Amazon and a host of tech companies took the lead early on by endorsing the camp of Democratic presidential candidate John Biden, according to a Reuters report.
The law prohibits companies from donating themselves to fund electoral campaigns, and contributions are made either by the company’s political action committees known as PAC, or from PAC members or their employees.
Roger Carney, head of public policy and communications at Amazon, joined Microsoft chief Brad Smith as one of two senior technology executives, taking a public role at the Democratic convention.
Amazon, Alphabet Inc. (Google’s owner) and Microsoft are among the top 5 contributors to Candidate Joe Biden’s campaign committee in the 2020 round, according to data from OpenSecrets, a website that tracks money in politics and campaign finance records.
Tech companies are strengthening relationships to ensure they have a voice in their business practice issues, according to campaign and interview funding records.
The warming relationship between the tech industry and the Democratic Party – which dates back to several elections – worries critics of these companies’ market dominance.
Sally Hubbard, who has worked with Democratic lawmakers in the past and is now focusing on the monopoly power of tech companies at the Open Markets Institute in Washington, argues that Biden’s victory may be a repeat of what was widely seen as a repeat of President Barack Obama’s approach to tech companies.
“Are we going to see the same thing with the Biden administration?” She asked, adding that there would be a great deal of pressure from anti-monopoly groups and the progressive wing of the Democratic Party to hold companies accountable.
Biden, for his part, criticized the big internet companies during interviews and campaign events. He urged the abolition of the main legal shield that protects internet companies from liability for user-generated content, expressed concern about market concentration and privacy issues in the technology industry, criticized Amazon for not paying taxes, and expressed dissatisfaction with Facebook and its founder Mark Zuckerberg.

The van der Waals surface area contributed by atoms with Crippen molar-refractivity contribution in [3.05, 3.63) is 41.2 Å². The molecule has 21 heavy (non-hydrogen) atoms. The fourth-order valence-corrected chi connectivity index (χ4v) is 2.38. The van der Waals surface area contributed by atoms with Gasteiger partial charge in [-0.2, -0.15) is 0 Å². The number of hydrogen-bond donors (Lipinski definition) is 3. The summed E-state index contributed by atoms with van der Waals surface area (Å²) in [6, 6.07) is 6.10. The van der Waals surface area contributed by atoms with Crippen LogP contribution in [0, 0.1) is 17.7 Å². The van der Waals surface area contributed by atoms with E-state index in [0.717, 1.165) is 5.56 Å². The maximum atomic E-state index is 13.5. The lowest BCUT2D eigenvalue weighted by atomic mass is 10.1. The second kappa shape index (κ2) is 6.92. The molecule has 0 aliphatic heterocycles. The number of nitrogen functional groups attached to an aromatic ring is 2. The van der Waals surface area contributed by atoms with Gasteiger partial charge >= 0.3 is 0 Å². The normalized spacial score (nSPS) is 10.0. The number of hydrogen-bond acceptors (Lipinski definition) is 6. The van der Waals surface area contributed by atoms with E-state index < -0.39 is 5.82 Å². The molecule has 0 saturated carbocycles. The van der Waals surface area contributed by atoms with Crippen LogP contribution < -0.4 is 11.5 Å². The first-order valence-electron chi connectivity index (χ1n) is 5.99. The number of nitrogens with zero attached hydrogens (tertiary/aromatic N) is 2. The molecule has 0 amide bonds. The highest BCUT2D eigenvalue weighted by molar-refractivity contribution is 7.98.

An Amazon spokeswoman said its political action committee did not contribute to Biden’s campaign, and said the company supported the Democratic and Republican National Convention with technology and digital services to increase viewership.
“We work with every administration in the same way,” the spokeswoman added. “Our approach will not change regardless of who wins the elections.”
Biden campaign spokesman Matt Hill said that Joe Biden is against the abuse of power, “many of the tech giants and their executives have not only misused their power, they have misled the American people, damaged our democracy, and evaded any form of responsibility.”
Carney of Amazon had worked in the administration of former President Barack Obama as a press secretary for a little over 3 years, and was Vice President Biden’s communications director in the first two years of the Obama administration.
Meanwhile, Biden’s transition team and workgroups have added at least 8 people who have worked at Facebook, Google, Amazon and Apple, and others with connections to these companies.
Republican Senator Josh Hawley – a close Trump ally and outspoken critic of major tech companies – said progressives may get “a rhetorical nod in their direction from time to time,” but the Biden campaign fundraising shows that progressives will struggle.
“The appearance of Amazon in particular at a political conference is really worrying,” Hawley told Reuters. “It is taking their lobbyists to a whole new level.”
Reuters says it is certain that many of the major tech companies – via their employees or PAC members – have been major contributors to democratic campaigning in the past three election cycles.
Donations from top Amazon executives to Biden’s campaign during the primaries were second only to Microsoft, according to data from the Revolving Door Project, part of the Center for Economic and Political Research.